Winter hasn’t even started yet and I’m already missing warmer weather. The gentle afternoon sun, colorful scenery wherever you go. Warm winds and not having to think about how thick your jacket should be. These days it’s mostly about running from one heated place to another, be that your house, car, bus, workplace or whatever. Breathing the semi-recycled air and talking about how cold the morning was. Going to work in pitch black and coming back home in that same blackness which lasts exactly until you go to work again the next day.
When I was younger I used to love winter, as I guess every kid does. Now I just find it cold, dark and depressing. I find myself going back to all those sunny days spent in the saddle, three hot months on the Adriatic coast with some great night-time riding, or that time we went mountaineering in the Alps.
As you can quickly find out if you consult the map, there is a lot of variety here in Slovenia. Those of us who love the great outdoors take it’s compact size and stunning nature to our advantage in many ways. We like to say that skiing is our national sport, and it might have been, decades ago in the common republic (you might remember Yugoslavia if you’re a bit older – I don’t, really). Times have changed since then, skiing has become, it seems, a hobby of those better off than myself and even though I’d like to get into it, my wallet just couldn’t take the strain.
If anything, we’re a nation of hikers and mountain goats. Our highest mountain, Triglav, is on the national flag. We have more than 10.000 kilometers of marked and maintained hiking trails. In a nation of about 2 million people there are almost 300 hiking clubs with around 55.000 members. Thousands of other hikers are not even members of any such group. Venture out into the mountains on a sunny summer weekend and chances are, you won’t have anywhere to sleep if you’re late arriving at your chosen rest cottage. They’re not going to leave you on their doorstep, but given the limited number of beds, you’ll soon be sleeping on the floor of the common room if you don’t reserve in advance.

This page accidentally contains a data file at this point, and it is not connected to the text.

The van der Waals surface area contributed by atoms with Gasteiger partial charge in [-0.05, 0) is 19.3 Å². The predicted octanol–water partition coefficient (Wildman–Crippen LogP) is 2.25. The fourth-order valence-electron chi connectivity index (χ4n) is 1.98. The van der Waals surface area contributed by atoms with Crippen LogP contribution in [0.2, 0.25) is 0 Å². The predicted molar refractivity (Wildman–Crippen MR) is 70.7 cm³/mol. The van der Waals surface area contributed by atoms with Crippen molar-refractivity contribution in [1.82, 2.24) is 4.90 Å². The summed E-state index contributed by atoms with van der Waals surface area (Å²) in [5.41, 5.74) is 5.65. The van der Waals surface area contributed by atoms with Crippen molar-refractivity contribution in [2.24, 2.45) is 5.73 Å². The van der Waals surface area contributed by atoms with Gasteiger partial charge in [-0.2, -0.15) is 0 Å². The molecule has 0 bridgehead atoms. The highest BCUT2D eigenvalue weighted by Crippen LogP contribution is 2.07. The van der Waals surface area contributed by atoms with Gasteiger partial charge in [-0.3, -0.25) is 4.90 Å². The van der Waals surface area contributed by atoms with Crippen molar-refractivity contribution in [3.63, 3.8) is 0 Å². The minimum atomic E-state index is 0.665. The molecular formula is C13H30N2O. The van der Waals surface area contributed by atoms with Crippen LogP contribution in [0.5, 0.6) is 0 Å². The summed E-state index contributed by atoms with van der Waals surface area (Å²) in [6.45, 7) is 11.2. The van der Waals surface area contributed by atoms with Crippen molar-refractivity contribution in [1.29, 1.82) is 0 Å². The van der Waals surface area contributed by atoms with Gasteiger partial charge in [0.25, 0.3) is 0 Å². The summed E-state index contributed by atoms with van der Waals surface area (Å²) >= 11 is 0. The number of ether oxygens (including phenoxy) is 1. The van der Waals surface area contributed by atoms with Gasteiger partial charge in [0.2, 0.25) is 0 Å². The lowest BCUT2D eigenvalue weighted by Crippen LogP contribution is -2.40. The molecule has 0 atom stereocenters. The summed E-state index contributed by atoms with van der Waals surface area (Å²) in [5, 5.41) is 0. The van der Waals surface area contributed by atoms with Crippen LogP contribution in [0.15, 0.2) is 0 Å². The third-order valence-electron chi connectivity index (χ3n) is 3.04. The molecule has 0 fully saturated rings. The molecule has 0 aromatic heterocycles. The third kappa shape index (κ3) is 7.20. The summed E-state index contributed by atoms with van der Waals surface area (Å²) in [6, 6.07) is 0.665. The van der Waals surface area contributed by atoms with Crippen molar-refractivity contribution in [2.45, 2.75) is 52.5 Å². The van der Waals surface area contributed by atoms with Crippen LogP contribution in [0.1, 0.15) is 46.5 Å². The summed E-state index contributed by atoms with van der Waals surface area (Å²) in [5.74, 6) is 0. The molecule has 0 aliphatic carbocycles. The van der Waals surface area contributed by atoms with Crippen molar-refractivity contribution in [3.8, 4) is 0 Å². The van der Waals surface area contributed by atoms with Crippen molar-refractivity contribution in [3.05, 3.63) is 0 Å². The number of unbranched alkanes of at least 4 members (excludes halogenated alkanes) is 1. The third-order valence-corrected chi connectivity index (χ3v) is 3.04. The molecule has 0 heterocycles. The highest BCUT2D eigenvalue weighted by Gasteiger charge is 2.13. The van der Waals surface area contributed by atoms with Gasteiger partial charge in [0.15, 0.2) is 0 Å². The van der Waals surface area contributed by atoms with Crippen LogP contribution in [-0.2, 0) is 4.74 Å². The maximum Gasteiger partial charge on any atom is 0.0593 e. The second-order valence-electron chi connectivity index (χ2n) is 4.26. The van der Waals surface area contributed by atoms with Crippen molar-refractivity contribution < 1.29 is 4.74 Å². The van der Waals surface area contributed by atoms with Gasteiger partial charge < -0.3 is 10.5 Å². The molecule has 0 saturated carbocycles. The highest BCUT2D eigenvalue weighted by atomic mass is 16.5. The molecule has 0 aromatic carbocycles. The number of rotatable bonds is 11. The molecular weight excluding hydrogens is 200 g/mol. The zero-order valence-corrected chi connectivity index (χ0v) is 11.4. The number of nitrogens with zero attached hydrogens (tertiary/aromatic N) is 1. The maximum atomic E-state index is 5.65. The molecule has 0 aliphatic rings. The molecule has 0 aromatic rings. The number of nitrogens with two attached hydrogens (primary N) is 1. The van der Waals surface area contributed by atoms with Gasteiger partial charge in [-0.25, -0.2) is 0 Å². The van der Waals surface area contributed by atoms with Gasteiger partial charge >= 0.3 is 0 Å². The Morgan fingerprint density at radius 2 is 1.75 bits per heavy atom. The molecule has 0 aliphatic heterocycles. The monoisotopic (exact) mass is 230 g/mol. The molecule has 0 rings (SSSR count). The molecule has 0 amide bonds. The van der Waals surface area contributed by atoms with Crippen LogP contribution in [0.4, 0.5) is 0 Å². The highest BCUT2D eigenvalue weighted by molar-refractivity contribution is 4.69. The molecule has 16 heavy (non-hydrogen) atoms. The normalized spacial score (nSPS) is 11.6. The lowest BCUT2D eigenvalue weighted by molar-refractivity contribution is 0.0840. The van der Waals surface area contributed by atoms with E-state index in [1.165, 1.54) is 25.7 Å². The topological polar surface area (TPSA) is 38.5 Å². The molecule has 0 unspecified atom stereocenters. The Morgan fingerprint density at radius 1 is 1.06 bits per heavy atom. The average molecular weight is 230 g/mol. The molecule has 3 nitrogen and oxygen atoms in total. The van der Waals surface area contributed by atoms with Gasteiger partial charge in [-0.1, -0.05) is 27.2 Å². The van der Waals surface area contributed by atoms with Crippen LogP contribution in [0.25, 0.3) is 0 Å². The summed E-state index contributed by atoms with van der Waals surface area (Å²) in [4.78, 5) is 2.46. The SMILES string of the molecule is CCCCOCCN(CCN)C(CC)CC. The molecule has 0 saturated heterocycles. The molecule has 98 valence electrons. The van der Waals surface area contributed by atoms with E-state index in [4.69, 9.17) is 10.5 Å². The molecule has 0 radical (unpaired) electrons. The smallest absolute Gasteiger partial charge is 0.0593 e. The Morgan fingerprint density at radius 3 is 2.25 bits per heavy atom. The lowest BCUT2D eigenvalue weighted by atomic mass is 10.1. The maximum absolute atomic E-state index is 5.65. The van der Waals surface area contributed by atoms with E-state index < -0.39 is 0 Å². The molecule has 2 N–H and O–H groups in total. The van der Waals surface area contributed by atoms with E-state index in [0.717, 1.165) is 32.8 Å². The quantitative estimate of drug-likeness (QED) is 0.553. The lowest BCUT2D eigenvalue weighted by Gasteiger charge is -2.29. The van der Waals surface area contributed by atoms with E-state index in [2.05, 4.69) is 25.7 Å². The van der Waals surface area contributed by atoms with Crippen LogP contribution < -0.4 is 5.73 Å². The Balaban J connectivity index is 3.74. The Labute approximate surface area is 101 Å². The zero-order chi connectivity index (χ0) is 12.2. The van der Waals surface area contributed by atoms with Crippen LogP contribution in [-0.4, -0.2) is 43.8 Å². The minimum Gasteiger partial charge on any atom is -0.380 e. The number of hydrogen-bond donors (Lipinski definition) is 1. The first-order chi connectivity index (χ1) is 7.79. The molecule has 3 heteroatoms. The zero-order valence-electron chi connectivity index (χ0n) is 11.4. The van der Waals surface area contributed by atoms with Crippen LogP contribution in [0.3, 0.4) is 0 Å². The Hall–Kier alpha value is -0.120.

I’ve been a hiker longer than I’ve been cycling and I could tell you some great stories of how those alpine cottages are places of pure joy and happiness, and how you won’t find bad people anywhere up there. But that’s not what I wanted to do today. Mostly I wanted to show you a video I made of one of such trips I made earlier this year. The mountain in question is called Stol, which lies right on the border between Slovenia and Austria – our neighbours call in Hochstuhl or High Seat, while in slovene it’s just A Chair. 🙂
It was a one day trip which was supposted to take about 3-4 hours for the ascent and the same to get down. In the end it took us a good 12 hours, with everyone and their grandma overtaking us swiftly. We didn’t have much luck with the weather at the top and I was a bit cranky because I was lead to believe there was a lot less climbing involved. Even though I cursed the whole thing for the last few hours, it was certainly worth the effort – the memories stick with you for a long time after you get back.
I’ve been neglecting the hills in favour of my bike and perhaps I should make up for it next year. The mountains are perfect for an active holiday and if you’re perhaps looking for something different, why not give the Slovenian Alps a try? I promise you won’t be disappointed.